3 badges, 24 hours: Pierce County Deputy Jim Jones



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Posted on January 28, 2010 at 12:09 AM

Updated Thursday, Jan 28 at 8:39 AM

Between Halloween and Christmas of last year, six Western Washington law enforcement officers were killed in the line of duty. Five of them were deliberately targeted.

In the wake of those shootings, the KING 5 Investigators rode along with three officers during one 24-hour period, covering the same beats where their friends and colleagues died. The goal was to capture the emotions and feelings these officers are still struggling with as they carry out the job of protecting us.

Our series "3 badges: 24 hours" continues with Pierce County Sheriff’s Deputy Jim Jones.

Twenty-eight year veteran Jim Jones starts his dayshift in blustery conditions in the mountains of Southeast Pierce County. He’s part of the Mountain Detachment of the Sheriff’s Office. These deputies patrol a huge rural area: 715 square miles between Roy, Eatonville, and the tiny town of Ashford. Jones calls the job the best the Sheriff’s Office has to offer; where you get to work in "God’s country."

Early on in the shift, he makes a routine traffic stop. A citizen’s brake lights aren’t working. But even the mundane is a different animal out here in the country roads below Mount Rainier. If something goes wrong, you're on your own. A back-up squad car can be miles and miles away.

"It may be 40 minutes before you get the next police car. So you're either going to be successful (handling it alone) or there's going to be another bad day in Pierce County," said Jones.

The last bad day out here was right before Christmas - December 21.

Two Mountain Detachment colleagues were shot responding to a domestic violence call.

Deputy Kent Mundell, a dear friend of Deputy Jones’, didn't make it.

He spoke about his last minutes with Mundell at the memorial on January 5.

"I got to kiss him on the forehead. I got to tell him how proud I was of him. I got to tell him I love him and I got to tell him goodbye. And it was very important for me,” said Jones.

"My friends and co-workers, we die by being murdered," Jones said as we drove the roads of his beat. "You get to know somebody really well and then they’re taken away. It’s something you think about quite often."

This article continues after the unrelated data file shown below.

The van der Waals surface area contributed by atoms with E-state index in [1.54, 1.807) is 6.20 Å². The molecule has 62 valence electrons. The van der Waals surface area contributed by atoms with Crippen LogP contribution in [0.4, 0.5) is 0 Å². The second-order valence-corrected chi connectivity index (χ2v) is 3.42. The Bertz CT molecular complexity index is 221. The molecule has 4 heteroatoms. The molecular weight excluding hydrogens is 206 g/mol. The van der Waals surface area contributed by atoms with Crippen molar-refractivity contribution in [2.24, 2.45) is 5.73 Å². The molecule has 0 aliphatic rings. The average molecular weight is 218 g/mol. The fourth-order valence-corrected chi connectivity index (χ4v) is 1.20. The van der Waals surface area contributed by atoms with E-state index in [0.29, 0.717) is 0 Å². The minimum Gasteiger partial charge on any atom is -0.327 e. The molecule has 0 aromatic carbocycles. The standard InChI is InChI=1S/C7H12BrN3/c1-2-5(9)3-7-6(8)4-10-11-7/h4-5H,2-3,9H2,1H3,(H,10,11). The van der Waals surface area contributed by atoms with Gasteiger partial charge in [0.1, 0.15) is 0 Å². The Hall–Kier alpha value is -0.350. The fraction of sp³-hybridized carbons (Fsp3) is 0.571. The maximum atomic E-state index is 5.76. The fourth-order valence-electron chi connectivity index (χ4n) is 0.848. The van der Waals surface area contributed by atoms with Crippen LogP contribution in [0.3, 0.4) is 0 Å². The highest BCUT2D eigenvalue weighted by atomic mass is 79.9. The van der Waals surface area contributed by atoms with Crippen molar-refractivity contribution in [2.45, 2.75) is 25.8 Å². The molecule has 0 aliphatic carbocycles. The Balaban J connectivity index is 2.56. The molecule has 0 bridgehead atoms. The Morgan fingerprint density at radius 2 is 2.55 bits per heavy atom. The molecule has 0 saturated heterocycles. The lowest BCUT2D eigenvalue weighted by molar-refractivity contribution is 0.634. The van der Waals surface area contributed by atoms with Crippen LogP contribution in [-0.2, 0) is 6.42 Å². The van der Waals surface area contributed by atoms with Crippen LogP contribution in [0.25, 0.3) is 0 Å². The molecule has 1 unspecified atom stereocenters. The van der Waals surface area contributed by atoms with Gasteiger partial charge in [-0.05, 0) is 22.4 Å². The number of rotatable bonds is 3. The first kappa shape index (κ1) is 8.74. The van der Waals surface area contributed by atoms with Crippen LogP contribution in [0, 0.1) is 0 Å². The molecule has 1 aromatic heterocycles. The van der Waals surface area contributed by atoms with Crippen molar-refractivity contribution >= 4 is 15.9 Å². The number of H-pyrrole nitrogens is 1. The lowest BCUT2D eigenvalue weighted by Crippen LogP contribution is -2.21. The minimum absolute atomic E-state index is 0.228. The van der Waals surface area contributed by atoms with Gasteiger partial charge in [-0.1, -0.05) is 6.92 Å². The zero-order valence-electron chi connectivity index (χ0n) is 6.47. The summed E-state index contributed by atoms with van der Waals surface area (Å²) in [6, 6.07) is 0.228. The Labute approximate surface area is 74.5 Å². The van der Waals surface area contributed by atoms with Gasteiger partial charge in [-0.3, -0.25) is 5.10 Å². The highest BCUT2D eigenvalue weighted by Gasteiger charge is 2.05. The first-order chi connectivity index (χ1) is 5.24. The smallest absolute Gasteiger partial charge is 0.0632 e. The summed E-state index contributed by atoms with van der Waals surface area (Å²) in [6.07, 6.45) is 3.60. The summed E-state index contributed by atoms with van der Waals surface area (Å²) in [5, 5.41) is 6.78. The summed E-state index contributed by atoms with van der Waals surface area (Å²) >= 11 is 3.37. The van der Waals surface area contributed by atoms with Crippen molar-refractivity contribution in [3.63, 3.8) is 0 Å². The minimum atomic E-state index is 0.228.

The next call is to help arrest a man suspected in a string of burglaries. The job for Deputy Jones is to secure the back door.

"If he runs out the back, we will chase him down and hopefully apprehend him," said Jones.

It turns out the suspect isn’t home.

If anyone should be apprehensive about putting the badge back on, it's Jim Jones. Not one, but three close friends have been murdered on the job: Pierce County Sheriff’s Deputy John Bananola was shot and killed during a drug raid in 1995.

Two years later Tacoma Police Officer Bill Lowry, a college buddy of Jones’, was killed in a hail of gunfire during a stand-off.

And then, Kent Mundell.

"I think that most of us realize it could happen to any of us at any time, it’s the luck of the draw." said Jones.

But worrying he could be next is the last thing he lets himself do.

"You can't let that bother you or make you not do your job or be afraid that you could get injured or somebody sooner or later is going to take your life."

Near the end of his shift Jones stops because of debris in the roadway from an unsecured load-boxes and boxes of kitty litter.

No matter how benign the call may seem, in a split second, things can go wrong.

With that in mind, Kent Mundell left behind an important lesson which Deputy Jones passed on to fellow officers at the memorial: Honor your colleagues and let them know it.

"Kent never had a problem saying 'I love you, man.' He would type it on our mobile dispatch computer after you left a call, he'd say it to you after you left a call. And I think that's something we should all take to heart," said Jones.